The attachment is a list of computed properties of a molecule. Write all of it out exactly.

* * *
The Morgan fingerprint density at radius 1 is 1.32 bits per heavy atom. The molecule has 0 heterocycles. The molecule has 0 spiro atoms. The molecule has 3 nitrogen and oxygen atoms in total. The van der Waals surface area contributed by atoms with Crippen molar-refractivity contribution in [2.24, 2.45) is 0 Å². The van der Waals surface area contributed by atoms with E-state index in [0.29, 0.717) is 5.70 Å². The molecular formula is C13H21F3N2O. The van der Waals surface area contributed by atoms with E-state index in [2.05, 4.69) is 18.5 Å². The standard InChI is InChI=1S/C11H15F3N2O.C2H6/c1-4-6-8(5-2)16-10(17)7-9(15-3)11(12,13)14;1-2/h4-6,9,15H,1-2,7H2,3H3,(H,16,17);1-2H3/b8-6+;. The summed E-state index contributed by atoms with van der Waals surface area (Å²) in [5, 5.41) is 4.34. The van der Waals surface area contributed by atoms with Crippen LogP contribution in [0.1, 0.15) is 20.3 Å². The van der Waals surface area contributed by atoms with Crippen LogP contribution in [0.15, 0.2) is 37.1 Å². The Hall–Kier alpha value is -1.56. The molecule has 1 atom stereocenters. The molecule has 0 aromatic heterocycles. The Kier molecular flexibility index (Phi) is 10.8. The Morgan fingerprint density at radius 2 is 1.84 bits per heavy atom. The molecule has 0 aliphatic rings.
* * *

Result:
The Morgan fingerprint density at radius 1 is 1.32 bits per heavy atom. The molecule has 0 heterocycles. The molecule has 0 spiro atoms. The molecule has 3 nitrogen and oxygen atoms in total. The van der Waals surface area contributed by atoms with Crippen molar-refractivity contribution in [2.24, 2.45) is 0 Å². The van der Waals surface area contributed by atoms with E-state index in [0.29, 0.717) is 5.70 Å². The molecular formula is C13H21F3N2O. The van der Waals surface area contributed by atoms with E-state index in [2.05, 4.69) is 18.5 Å². The standard InChI is InChI=1S/C11H15F3N2O.C2H6/c1-4-6-8(5-2)16-10(17)7-9(15-3)11(12,13)14;1-2/h4-6,9,15H,1-2,7H2,3H3,(H,16,17);1-2H3/b8-6+;. The summed E-state index contributed by atoms with van der Waals surface area (Å²) in [5, 5.41) is 4.34. The van der Waals surface area contributed by atoms with Crippen LogP contribution in [0.1, 0.15) is 20.3 Å². The van der Waals surface area contributed by atoms with Crippen LogP contribution in [0.15, 0.2) is 37.1 Å². The Hall–Kier alpha value is -1.56. The molecule has 1 atom stereocenters. The molecule has 0 aromatic heterocycles. The Kier molecular flexibility index (Phi) is 10.8. The Morgan fingerprint density at radius 2 is 1.84 bits per heavy atom. The molecule has 0 aliphatic rings.